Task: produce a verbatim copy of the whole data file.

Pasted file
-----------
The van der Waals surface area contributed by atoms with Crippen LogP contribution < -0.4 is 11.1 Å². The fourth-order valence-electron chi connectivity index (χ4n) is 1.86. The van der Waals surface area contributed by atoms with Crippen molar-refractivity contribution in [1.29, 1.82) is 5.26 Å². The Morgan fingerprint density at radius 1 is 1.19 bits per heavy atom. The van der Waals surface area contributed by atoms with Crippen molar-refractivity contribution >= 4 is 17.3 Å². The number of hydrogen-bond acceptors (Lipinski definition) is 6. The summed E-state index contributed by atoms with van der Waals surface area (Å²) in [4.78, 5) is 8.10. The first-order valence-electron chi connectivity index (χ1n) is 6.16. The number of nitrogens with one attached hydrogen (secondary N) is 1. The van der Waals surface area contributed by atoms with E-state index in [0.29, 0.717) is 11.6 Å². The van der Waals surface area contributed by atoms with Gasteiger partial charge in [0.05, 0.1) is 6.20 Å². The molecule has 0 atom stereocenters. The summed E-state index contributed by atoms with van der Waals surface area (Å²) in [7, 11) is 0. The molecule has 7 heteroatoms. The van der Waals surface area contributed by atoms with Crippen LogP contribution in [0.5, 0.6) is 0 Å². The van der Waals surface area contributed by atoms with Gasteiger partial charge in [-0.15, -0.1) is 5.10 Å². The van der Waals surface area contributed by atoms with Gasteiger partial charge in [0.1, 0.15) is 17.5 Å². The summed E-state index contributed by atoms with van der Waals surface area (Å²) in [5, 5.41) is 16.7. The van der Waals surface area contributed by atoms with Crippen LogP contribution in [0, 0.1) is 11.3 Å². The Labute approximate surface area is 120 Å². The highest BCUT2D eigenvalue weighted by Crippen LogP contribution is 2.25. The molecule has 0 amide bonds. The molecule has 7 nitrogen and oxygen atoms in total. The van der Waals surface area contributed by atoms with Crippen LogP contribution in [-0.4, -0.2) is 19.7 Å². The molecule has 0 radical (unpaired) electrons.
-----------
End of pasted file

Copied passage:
The van der Waals surface area contributed by atoms with Crippen LogP contribution < -0.4 is 11.1 Å². The fourth-order valence-electron chi connectivity index (χ4n) is 1.86. The van der Waals surface area contributed by atoms with Crippen molar-refractivity contribution in [1.29, 1.82) is 5.26 Å². The Morgan fingerprint density at radius 1 is 1.19 bits per heavy atom. The van der Waals surface area contributed by atoms with Crippen molar-refractivity contribution >= 4 is 17.3 Å². The number of hydrogen-bond acceptors (Lipinski definition) is 6. The summed E-state index contributed by atoms with van der Waals surface area (Å²) in [4.78, 5) is 8.10. The first-order valence-electron chi connectivity index (χ1n) is 6.16. The number of nitrogens with one attached hydrogen (secondary N) is 1. The van der Waals surface area contributed by atoms with E-state index in [0.29, 0.717) is 11.6 Å². The van der Waals surface area contributed by atoms with Gasteiger partial charge in [0.05, 0.1) is 6.20 Å². The molecule has 0 atom stereocenters. The summed E-state index contributed by atoms with van der Waals surface area (Å²) in [7, 11) is 0. The molecule has 7 heteroatoms. The van der Waals surface area contributed by atoms with Crippen LogP contribution in [0.5, 0.6) is 0 Å². The van der Waals surface area contributed by atoms with Gasteiger partial charge in [-0.15, -0.1) is 5.10 Å². The van der Waals surface area contributed by atoms with Gasteiger partial charge in [0.1, 0.15) is 17.5 Å². The summed E-state index contributed by atoms with van der Waals surface area (Å²) in [5, 5.41) is 16.7. The van der Waals surface area contributed by atoms with Crippen LogP contribution in [0, 0.1) is 11.3 Å². The Labute approximate surface area is 120 Å². The highest BCUT2D eigenvalue weighted by Crippen LogP contribution is 2.25. The molecule has 0 amide bonds. The molecule has 7 nitrogen and oxygen atoms in total. The van der Waals surface area contributed by atoms with Crippen LogP contribution in [-0.4, -0.2) is 19.7 Å². The molecule has 0 radical (unpaired) electrons.